Janet Yellen, president Obama’s pick to head the Federal Reserve, has been praised for her scholarly work as a Berkeley professor. On the other hand, some fear she will be soft on inflation. For those Americans still confused, some might find an interesting case study in the tenure of another president.
In 1969, President Richard Nixon’s pick for Fed boss was Arthur F. Burns, a respected economist with impressive credentials: professor of economics at Columbia University, president of the National Bureau of Economic Research from 1957 to 1967, and chairman of the Council of Economic Advisors under President Eisenhower from 1953 to 1957.
Burns was a respected authority on business cycles and monetary policy and published extensively. When he took command of the Fed in 1970, the economy was mired in stagflation, an inflationary recession. Burns’ options were to control the money supply tightly and risk prolonging the recession, or rev up the printing presses and risk inflation. Printing more money was the course president Nixon wanted.
“I’ve never seen anybody beaten on inflation in the United States,” he said in a taped conversation. “I’ve seen many people beaten on unemployment.”
Milton Friedman, the preeminent authority on monetary policy, told Nixon that his policy was already too expansionary, but Nixon ignored Friedman’s advice. Burns, a longstanding Republican loyalist, gave the president exactly what he wanted. By February 1971, with the 1972 presidential election looming, Nixon wanted the money presses to run even faster.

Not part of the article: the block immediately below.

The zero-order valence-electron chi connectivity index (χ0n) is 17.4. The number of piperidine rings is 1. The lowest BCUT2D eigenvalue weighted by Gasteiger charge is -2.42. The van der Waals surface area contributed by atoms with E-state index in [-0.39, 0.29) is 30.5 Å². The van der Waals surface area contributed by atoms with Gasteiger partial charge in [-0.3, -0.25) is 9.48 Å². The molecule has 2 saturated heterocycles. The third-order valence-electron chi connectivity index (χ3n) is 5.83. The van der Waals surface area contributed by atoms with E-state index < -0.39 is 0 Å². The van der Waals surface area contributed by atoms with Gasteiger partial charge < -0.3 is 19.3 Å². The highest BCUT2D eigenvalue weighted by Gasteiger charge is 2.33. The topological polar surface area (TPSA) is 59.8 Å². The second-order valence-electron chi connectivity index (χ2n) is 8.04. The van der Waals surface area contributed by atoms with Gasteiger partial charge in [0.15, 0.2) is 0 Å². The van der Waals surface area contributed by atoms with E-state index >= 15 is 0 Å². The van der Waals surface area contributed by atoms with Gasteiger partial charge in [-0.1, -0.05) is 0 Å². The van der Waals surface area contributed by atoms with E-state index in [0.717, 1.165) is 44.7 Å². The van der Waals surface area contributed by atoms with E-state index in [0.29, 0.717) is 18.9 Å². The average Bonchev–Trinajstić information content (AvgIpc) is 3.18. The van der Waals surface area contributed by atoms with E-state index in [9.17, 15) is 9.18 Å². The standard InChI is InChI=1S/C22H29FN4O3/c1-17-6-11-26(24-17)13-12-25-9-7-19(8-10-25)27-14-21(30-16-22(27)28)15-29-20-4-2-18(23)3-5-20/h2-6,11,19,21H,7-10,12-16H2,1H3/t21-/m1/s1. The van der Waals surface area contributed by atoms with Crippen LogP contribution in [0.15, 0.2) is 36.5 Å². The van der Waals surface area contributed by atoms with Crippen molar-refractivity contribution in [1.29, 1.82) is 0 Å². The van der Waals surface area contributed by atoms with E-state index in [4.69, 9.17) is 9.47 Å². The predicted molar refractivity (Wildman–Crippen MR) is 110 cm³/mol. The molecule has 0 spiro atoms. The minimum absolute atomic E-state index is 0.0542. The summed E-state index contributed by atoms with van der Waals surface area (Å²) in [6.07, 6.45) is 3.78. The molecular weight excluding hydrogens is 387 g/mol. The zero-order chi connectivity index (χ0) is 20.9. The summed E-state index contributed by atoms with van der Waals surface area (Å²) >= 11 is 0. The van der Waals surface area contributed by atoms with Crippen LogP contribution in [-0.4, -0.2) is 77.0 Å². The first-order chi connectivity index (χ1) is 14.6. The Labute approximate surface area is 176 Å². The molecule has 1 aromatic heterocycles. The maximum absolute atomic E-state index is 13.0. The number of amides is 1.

“We’ve really got to think of goosing it,” he told Burns in another taped conversation.
That shortsighted, politically motivated policy not only defied the alleged independence of the Fed, it launched the economy on an inflationary course that could be reversed only at enormous cost to the nation in the long run. During the administration of Jimmy Carter, inflation and unemployment combined in a “misery index.”
The Nixon-Burns inflationary cycle is surely one of the worst economic blunders of the past 100 years. But is another one like it just around the corner?
Under Ben S. Bernanke the money presses have been working three shifts and the Fed has kept the short-term interest rate near zero. Enter Janet Yellen, who in early April said: “I believe progress on reducing unemployment should take center stage, even if maintaining that progress might result in inflation slightly and temporarily exceeding 2 percent.”
As a result of the Fed’s Quantitative Easing programs, banks are now sitting on more than $2.2 trillion in excess reserves. How the Fed eliminates these excess reserves before they produce an explosive growth in the money supply and surging inflation should be more of a concern to the next Fed Chair than an unemployment rate that is more the product of uncertainties associated with deficit spending and business fears about Obamacare than any lack of liquidity caused by the Fed.